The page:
ATLANTA, George, June 1, 2020 (LifeSiteNews) ― Pro-life leaders have denounced both the unlawful killing of George Floyd while in police custody and the violence that has broken out across America in response.
George Floyd, 46, died while police officer Derek Chauvin, 44, kneeled on his neck in a Minneapolis street on May 25. A teenaged employee of Cup Foods grocery store summoned police after Floyd allegedly gave him counterfeit money in exchange for a packet of cigarettes. Floyd’s slow and painful death, during which he begged for his life, has horrified people in the USA and abroad, bringing attention once again to the problem of police brutality.
Chauvin has been charged with third-degree murder and second-degree manslaughter.
Shops have been looted and churches vandalized and set ablaze as protests turned violent in Minneapolis, Atlanta, Charlotte, Columbus, Denver, Fr. Lauderdale, Los Angeles, New York City, Miami, Phoenix, Seattle, Richmond, and Washington, D.C.
Violent assaults on both men and women have been reported and, in some cases, caught on camera phones. Journalists have described being menaced by protestors and shot by rubber bullets, apparently by police. Numerous cities across the U.S. have instituted curfews in an attempt to stem the unrest.
The damaged churches include St. Patrick’s Cathedral in New York City, the Basilica of St. Mary in Minneapolis, and St. John’s Episcopal Church in Washington, D.C.
Although looters initially raided local neighborhood chain stores like Minneapolis’ Target, they have since branched out to attack such luxury shops as the Chanel and Gucci branches in Manhattan and Los Angeles’ Rodeo Drive.
Pro-life advocate Alveda King, niece of Martin Luther King, told Fox News yesterday that her uncle, father, and grandfather, all civil rights heroes, would not condone the lawlessness. She believes that they would tell protestors to go home, pray, and talk to community leaders.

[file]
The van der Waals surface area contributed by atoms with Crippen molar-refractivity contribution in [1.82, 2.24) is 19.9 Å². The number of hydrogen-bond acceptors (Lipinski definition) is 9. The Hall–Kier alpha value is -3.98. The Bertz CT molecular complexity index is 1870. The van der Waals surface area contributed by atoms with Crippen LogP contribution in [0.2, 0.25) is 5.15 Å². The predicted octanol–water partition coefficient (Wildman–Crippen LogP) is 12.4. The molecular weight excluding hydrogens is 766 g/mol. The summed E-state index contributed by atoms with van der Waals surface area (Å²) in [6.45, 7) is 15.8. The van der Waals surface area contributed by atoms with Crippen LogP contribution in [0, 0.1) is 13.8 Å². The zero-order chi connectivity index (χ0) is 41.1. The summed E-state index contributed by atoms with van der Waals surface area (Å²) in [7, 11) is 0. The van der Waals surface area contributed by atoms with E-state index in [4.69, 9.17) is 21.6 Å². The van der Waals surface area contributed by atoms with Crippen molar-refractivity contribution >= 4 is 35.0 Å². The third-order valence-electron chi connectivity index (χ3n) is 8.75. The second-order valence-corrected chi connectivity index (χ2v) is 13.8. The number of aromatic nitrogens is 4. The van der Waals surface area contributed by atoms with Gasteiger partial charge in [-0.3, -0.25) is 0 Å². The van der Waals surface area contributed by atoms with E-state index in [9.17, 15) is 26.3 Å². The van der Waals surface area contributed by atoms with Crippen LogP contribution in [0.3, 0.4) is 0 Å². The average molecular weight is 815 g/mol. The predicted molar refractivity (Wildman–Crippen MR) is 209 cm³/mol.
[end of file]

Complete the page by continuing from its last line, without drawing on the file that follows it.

“Certainly this horrendous killing is terrible,” King, 69 said. “However, we can lead from our own hearts and our own community, and say to each other ‘This is bad, but we must stop the violence’.”
In response to her late uncle’s suggestion that “riots are the language of the unheard,” King underscored that such leaders as Donald Trump and Atlanta mayor Keisha Lance Bottoms are indeed “hearing.”
“People of America, your voices are being heard,” she said. “Now let us come together in unity, in faith, in love, and communicate, solve the problem. Violence will not do that.”
Flipping the social justice cry of “no justice, no peace,” King declared that “without peace there can’t be justice.”
“No peace, no justice,” she continued. “As we peacefully communicate―and protest―then people can hear each other and move together towards healing.”
Rev. Patrick Mahoney, a pro-life Presbyterian minister and pastor of Church on the Hill in Washington, D.C., today contrasted pro-life activism to the violence that has followed initially peaceful protests concerning Floyd’s death.
“Operation Rescue had 70,000 arrests for our peaceful pro-life witness with NOT ONE conviction of a violent act at any of our events,” he wrote on Twitter.
“That makes OR, the MOST PEACEFUL social protest movement in America history!”
He stated also that “as a Christian and peacemaker” he was against all violence, including that experienced by George Floyd and that “we are now experiencing on the streets of America.”
Mahoney tweeted on May 28 that his heart was “heavy” after seeing violence break out in Minneapolis.
“My heart is very heavy this morning as I am watching events in Minneapolis,” he wrote.